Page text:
Out of the Building - and into the Classroom
We've always advocated expanding the notion of "classroom" to get students outdoors — into gardens, schoolyard habitats, and the natural world. But how to find time in packed class schedules? How to make the outdoors more than a break from — or competition with — time in the "real" classroom? Some schools are turning those questions around: what if we commit to regular, extended outdoor experience, and then fit what we want to teach to the setting? Here are three schools trying that tack, while maintaining high academic expectations and records of success.
Waldorf School of Saratoga Springs
Students in the "forest kindergarten" of the Waldorf School of Saratoga Springs, New York spend three hours outdoors every day — in rain, shine, snow, or temperatures below freezing. They encounter the world in its changeable variety and richness. They learn about natural cycles, sing and dance, build teepees from sticks and vines, become comfortable with the outdoors as a place to explore and nature as a classroom that is always available to them.
"Their large motor skills developed, they worked out their social skills in a better way, they had more imaginative play, teacher Sigrid D'Aleo told a New York Times reporter. "Children's senses are so overtaxed in these modern times, so here, it is very healthy for them."
Willow School, a K–8 school in Gladstone, New Jersey, is one of the schools profiled in the Center for Ecoliteracy book, Smart by Nature: Schooling for Sustainability. "The buildings are designed so that the inside flows out and the outside is brought in," says Head of School Kate Walsh. Each classroom has tall windows, giving students a constant visual experience of the woods outside; watching out the window is part of learning, rather than a distraction from it. Doors in every classroom open to the outdoors. Classes move in and out freely. The school has no paved playground with adult-designed play structures. Kids play in the woods, where their playground equipment is what they find and what their imagination can make with it. Meanwhile, students participate in a long-term study of wetland evolution by observing and chronicling changes — season by season, year by year — in an on-campus marsh wetland that is reestablishing itself after centuries of farming on the site. Every child is also responsible for a small plot of land, tracking the history of that piece of the campus over their nine years at the school.
Greenwood School, a Waldorf-inspired K–8 school in suburban Mill Valley, California, has created its own variation. For a full day every week, students "get away from the confinement of chairs and desks and into nature's amazing classroom." Classes might be held in a redwood grove, a nature education center, or on a local farm. Any part of the curriculum can be adapted for Nature Day: fairy tales and folklore, poetry, biodegradable art projects, social and cultural history, physical education, organic chemistry, local and world citizenship.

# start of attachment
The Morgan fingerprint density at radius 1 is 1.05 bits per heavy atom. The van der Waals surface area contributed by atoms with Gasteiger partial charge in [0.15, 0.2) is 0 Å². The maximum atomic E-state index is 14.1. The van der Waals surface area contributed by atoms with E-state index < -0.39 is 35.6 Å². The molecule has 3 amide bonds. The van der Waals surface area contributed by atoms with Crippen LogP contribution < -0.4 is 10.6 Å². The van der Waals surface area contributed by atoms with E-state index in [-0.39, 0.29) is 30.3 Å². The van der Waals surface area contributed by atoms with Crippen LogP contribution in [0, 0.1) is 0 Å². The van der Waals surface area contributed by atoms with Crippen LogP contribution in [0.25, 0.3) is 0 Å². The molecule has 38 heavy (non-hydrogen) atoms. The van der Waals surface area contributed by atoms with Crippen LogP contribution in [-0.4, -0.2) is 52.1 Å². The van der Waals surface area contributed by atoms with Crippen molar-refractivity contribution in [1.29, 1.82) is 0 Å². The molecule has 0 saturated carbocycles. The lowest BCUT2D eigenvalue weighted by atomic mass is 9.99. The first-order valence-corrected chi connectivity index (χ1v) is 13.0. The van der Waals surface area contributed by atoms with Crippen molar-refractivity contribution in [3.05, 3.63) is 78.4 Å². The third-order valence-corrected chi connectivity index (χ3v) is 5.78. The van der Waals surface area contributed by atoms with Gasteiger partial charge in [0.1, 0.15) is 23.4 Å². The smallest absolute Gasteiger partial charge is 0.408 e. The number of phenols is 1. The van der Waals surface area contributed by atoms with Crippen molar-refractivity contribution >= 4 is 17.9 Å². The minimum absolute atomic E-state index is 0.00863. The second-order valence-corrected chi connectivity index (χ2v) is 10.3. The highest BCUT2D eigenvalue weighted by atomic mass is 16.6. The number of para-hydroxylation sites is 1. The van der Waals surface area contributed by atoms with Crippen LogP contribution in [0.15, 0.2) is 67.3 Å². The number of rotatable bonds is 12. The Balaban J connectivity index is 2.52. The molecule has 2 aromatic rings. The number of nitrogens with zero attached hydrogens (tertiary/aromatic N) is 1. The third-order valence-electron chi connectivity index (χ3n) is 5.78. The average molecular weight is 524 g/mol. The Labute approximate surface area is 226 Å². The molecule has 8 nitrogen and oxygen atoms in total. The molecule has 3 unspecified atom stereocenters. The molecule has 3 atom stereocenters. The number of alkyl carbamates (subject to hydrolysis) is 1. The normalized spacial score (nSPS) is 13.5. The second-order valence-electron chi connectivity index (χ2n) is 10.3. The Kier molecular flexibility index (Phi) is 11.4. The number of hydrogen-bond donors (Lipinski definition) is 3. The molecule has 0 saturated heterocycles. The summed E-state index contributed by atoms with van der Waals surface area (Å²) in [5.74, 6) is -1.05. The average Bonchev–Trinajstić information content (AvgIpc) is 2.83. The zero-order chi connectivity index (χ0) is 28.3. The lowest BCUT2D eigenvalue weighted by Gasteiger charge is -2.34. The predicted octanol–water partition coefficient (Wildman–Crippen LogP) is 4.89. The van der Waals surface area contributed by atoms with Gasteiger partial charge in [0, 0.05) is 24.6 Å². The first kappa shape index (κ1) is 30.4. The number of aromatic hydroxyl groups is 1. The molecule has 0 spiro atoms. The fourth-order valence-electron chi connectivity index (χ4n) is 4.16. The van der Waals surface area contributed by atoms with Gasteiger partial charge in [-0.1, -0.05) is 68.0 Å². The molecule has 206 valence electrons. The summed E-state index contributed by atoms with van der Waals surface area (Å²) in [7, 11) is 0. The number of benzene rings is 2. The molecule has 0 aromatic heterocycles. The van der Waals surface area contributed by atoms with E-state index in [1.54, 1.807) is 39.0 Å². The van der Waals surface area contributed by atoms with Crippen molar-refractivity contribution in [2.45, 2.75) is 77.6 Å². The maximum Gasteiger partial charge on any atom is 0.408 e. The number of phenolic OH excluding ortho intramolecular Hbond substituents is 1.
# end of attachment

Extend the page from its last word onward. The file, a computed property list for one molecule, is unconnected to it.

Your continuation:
A key to the Greenwood approach is a curricular progression adapted to children's intellectual and emotional development. Classes at lower grades emphasize the sense of wonder from which kinship with the Earth can grow. Upper grades add intellectual rigor, scientific observation, practical applications of ecological principles, and environmental projects that serve the larger community. The progression also moves outward geographically and socially: from students' knowing their home place by exploring sites within walking distance; to learning about local agriculture, planetary ecology, and astronomy; to grappling with the challenges facing citizens of the world.
Physical, Mental, and Social Benefits
All this time outdoors, including commitments to getting outside regardless of the weather, is paying off, in some expected and some unexpected ways. The Children & Nature Network has issued volumes of research on the physical, mental, and social benefits of contact with nature. Students in a study of Scandinavian programs where they spent 60 to 70 percent of their time outdoors suffered 80 percent fewer infectious diseases than children in indoor programs. Ophthalmology studies suggest that children who spend more time outdoors are less prone to astigmatism.
Some researchers even hypothesize that childhood exposure to microorganisms, such as those in soil, confers important protection against certain allergies and autoimmune system ailments later in life. Adherents of the "hygiene hypothesis" suggest that too much time in sterilized environments — too little time playing in the dirt — may help to account for rising rates of some diseases and immune system disorders.